We have also published on this topic, highlighting the need for more resident positions in New Brunswick and PEI. Read our paper here.

 

Read more from CAEP here.

 

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EM Reflections – February 2017

Thanks to Dr. Joanna Middleton for her summary

Edited by Dr David Lewis

Top tips from this month’s rounds:


Imaging for Bone Mets

Plain radiographs are not very sensitive for detecting bone metastases. Metastases to bone become apparent on radiographs only after the loss of more than 50% of the bone mineral content at the site of disease. The diagnostic utility of plain films of the skull, spine, and pelvis is limited by superposition effects. In these areas, the sensitivity of plain films for bone metastases is only in the range of 44–50%.

Reproduced from:Imaging of bone metastasis: An update – World Journal of Radiology

Further resources – Diagnostic Imaging of Bone Metasteses

 


Imaging for Thoracolumbar Spine Trauma

Plain radiography is not sensitive for thoracolumbar spine trauma – Trauma of the spine and spinal cord: imaging strategies – European Spine Journal (Full Text)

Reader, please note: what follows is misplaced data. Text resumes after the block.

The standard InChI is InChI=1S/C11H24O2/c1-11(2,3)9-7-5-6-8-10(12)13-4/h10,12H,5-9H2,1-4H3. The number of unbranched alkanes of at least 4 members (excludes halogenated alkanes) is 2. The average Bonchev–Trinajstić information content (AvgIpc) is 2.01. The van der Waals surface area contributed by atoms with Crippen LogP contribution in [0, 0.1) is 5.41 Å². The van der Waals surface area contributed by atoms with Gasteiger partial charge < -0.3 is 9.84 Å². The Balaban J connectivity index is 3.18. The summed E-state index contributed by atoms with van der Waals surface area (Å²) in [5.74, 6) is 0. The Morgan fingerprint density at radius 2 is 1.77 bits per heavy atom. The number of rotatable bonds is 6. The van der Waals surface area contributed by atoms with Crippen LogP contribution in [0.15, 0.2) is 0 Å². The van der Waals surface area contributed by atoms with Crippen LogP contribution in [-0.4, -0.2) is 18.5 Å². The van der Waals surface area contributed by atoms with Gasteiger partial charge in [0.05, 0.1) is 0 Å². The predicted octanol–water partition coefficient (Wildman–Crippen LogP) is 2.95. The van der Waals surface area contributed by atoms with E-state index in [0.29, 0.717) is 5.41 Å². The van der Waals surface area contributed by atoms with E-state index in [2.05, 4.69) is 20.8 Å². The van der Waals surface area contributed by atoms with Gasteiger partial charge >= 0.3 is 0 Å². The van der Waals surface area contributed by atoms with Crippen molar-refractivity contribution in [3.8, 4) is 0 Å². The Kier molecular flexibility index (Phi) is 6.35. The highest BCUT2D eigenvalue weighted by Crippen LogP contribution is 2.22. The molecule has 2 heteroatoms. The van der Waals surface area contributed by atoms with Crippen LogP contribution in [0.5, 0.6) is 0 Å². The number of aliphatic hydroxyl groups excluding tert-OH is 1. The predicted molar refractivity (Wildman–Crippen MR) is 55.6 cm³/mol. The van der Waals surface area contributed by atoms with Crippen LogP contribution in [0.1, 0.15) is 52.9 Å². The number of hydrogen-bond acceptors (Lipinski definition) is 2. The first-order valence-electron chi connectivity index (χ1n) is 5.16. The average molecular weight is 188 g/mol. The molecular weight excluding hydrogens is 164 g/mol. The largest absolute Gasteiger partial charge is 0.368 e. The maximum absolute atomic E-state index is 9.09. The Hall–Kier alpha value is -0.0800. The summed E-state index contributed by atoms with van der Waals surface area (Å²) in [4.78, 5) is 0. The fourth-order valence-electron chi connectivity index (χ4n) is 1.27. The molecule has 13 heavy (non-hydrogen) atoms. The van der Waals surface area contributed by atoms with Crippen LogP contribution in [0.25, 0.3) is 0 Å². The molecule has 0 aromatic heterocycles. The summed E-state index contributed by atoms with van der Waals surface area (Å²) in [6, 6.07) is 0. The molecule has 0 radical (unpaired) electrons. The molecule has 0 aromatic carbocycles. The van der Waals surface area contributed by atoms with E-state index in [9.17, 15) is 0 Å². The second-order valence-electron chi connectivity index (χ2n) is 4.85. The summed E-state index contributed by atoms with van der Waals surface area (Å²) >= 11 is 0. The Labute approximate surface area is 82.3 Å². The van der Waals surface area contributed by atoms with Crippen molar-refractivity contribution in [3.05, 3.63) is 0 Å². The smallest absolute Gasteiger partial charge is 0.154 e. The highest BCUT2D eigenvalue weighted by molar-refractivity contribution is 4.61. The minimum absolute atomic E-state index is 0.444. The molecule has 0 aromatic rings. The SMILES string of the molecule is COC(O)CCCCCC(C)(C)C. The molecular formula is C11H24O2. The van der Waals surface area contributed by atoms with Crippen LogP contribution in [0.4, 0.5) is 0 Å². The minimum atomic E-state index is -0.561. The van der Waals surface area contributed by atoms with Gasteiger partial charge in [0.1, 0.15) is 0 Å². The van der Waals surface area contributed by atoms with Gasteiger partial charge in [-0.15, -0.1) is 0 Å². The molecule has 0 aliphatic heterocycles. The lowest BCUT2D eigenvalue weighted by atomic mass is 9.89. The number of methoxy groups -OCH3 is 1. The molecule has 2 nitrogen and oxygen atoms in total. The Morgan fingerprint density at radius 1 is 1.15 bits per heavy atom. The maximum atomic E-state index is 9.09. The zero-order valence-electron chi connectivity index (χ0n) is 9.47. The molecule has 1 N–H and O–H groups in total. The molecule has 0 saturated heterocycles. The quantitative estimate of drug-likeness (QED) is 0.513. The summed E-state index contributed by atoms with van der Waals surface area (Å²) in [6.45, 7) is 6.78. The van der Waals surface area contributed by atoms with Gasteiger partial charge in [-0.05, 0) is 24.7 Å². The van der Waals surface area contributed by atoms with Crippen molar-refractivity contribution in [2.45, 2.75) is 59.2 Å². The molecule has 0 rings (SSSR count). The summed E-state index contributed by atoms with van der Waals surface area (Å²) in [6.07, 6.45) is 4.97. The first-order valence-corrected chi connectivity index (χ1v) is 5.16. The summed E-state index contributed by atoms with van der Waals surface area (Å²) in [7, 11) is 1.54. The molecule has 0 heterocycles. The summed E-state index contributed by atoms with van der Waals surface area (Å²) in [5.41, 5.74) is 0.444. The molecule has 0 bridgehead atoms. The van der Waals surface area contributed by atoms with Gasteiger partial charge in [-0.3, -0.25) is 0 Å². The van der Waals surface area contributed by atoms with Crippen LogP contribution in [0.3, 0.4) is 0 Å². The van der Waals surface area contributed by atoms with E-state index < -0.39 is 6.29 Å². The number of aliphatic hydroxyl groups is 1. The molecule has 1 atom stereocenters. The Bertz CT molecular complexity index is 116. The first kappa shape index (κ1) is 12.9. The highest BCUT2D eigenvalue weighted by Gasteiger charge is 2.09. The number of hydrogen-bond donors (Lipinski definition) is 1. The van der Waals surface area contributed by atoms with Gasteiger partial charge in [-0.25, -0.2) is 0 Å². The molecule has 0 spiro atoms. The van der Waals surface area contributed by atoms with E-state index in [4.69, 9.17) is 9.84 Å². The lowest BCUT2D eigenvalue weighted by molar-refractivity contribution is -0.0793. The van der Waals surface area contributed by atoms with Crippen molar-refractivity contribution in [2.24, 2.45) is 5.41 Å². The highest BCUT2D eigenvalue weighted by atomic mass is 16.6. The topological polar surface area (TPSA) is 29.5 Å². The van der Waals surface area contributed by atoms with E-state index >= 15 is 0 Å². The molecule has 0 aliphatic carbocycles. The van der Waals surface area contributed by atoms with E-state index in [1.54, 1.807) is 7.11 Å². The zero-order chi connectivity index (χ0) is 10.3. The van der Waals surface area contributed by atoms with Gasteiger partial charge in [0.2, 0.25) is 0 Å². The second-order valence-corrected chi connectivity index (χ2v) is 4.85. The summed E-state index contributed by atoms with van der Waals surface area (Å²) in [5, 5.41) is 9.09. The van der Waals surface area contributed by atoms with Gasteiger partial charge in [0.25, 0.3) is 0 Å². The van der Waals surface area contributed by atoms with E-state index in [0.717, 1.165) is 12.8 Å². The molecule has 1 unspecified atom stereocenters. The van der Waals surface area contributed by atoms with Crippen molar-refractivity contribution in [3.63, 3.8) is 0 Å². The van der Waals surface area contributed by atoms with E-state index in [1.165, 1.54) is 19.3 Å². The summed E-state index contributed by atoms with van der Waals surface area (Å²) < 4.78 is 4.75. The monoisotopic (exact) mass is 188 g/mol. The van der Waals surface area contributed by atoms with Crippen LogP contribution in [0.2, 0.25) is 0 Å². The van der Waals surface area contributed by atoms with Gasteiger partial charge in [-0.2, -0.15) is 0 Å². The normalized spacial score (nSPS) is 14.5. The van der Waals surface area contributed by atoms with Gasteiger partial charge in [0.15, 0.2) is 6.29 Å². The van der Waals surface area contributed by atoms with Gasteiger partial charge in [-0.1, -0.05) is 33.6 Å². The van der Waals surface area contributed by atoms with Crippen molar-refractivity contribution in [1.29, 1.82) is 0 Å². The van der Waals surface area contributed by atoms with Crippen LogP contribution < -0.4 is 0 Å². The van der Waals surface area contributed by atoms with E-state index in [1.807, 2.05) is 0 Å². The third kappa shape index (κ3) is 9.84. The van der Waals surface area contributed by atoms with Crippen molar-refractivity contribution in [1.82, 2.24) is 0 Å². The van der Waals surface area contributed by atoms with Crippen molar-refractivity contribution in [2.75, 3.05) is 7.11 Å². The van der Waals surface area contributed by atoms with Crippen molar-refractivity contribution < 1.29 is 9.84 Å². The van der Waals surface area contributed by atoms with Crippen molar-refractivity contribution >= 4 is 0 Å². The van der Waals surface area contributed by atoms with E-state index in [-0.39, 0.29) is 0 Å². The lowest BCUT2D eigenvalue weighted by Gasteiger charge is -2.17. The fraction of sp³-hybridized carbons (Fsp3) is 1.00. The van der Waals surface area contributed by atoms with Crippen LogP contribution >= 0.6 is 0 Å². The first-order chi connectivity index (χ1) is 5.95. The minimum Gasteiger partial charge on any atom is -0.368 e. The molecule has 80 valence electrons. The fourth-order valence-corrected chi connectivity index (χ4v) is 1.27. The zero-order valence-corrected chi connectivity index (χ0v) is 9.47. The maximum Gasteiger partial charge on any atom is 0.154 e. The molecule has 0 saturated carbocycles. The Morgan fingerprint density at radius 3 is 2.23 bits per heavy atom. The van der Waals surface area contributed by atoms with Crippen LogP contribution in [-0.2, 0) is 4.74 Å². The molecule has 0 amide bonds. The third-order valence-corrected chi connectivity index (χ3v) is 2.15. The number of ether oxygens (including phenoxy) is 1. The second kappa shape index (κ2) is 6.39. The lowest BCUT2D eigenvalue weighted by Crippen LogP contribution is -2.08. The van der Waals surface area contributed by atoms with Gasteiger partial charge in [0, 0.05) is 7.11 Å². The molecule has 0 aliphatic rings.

We have a guideline for imaging Thoracolumbar trauma. Click image below for larger version.

Any of: High energy mechanism, Inability to ambulate, extremity paresthesia, bladder/bowel deficit, saddle anesthesia – mandates CT

 


Cervical Spine Precautions

Not all trauma patients transferred by EMS require cervical spine precautions. New Brunswick EMS have guidelines (click image for full size):

 


 

Rapid Sequence Intubation – Paralysis with Rocuronium

The recommended dose of Rocuronium for RSI is 1.2 – 1.5mg/kg (not 0.6mg/kg as stated in many drug references)

Rocuronium can be rapidly reversed by Suggamadex (and it’s reversal is quicker than waiting for Sux to wear off)

Excellent RSI reference article from LIFL – Rapid Sequence Intubation (RSI)

 

Rocuronium vs. Succinylcholine from reuben strayer on Vimeo.


Graded Assertiveness vs Advocacy